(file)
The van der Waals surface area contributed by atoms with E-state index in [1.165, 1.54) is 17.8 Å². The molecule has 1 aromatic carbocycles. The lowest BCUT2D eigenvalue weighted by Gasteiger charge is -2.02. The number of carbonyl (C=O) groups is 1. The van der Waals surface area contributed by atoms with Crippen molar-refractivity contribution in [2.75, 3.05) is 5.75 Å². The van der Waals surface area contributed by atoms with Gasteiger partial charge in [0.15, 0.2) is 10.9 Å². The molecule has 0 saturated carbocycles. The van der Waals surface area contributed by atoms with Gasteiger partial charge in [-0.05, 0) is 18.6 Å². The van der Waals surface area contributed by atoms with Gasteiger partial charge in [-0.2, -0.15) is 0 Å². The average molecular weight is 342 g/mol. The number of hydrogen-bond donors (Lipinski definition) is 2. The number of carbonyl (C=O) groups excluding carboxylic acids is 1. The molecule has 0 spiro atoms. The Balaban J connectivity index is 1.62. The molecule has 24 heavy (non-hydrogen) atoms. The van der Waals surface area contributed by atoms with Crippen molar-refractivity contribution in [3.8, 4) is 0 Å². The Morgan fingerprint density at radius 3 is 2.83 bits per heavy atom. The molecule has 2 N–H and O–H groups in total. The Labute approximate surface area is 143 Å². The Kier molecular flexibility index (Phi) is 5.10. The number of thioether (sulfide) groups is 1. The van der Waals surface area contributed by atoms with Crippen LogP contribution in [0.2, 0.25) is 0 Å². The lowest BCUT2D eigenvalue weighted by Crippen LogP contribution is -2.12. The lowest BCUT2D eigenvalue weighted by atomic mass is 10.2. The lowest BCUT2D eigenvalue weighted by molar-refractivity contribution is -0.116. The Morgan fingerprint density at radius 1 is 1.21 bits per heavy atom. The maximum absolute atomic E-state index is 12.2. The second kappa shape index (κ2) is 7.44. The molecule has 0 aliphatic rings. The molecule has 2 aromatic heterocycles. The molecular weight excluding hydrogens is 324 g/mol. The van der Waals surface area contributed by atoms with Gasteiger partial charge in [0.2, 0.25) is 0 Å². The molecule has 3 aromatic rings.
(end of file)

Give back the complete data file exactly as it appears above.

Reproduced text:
The van der Waals surface area contributed by atoms with E-state index in [1.165, 1.54) is 17.8 Å². The molecule has 1 aromatic carbocycles. The lowest BCUT2D eigenvalue weighted by Gasteiger charge is -2.02. The number of carbonyl (C=O) groups is 1. The van der Waals surface area contributed by atoms with Crippen molar-refractivity contribution in [2.75, 3.05) is 5.75 Å². The van der Waals surface area contributed by atoms with Gasteiger partial charge in [0.15, 0.2) is 10.9 Å². The molecule has 0 saturated carbocycles. The van der Waals surface area contributed by atoms with Gasteiger partial charge in [-0.05, 0) is 18.6 Å². The van der Waals surface area contributed by atoms with Gasteiger partial charge in [-0.2, -0.15) is 0 Å². The average molecular weight is 342 g/mol. The number of hydrogen-bond donors (Lipinski definition) is 2. The number of carbonyl (C=O) groups excluding carboxylic acids is 1. The molecule has 0 spiro atoms. The Balaban J connectivity index is 1.62. The molecule has 24 heavy (non-hydrogen) atoms. The van der Waals surface area contributed by atoms with Crippen molar-refractivity contribution in [3.8, 4) is 0 Å². The Morgan fingerprint density at radius 3 is 2.83 bits per heavy atom. The molecule has 2 N–H and O–H groups in total. The Labute approximate surface area is 143 Å². The Kier molecular flexibility index (Phi) is 5.10. The number of thioether (sulfide) groups is 1. The van der Waals surface area contributed by atoms with Crippen LogP contribution in [0.2, 0.25) is 0 Å². The lowest BCUT2D eigenvalue weighted by Crippen LogP contribution is -2.12. The lowest BCUT2D eigenvalue weighted by atomic mass is 10.2. The lowest BCUT2D eigenvalue weighted by molar-refractivity contribution is -0.116. The Morgan fingerprint density at radius 1 is 1.21 bits per heavy atom. The maximum absolute atomic E-state index is 12.2. The second kappa shape index (κ2) is 7.44. The molecule has 0 aliphatic rings. The molecule has 2 aromatic heterocycles. The molecular weight excluding hydrogens is 324 g/mol. The van der Waals surface area contributed by atoms with Gasteiger partial charge in [0.2, 0.25) is 0 Å². The molecule has 3 aromatic rings.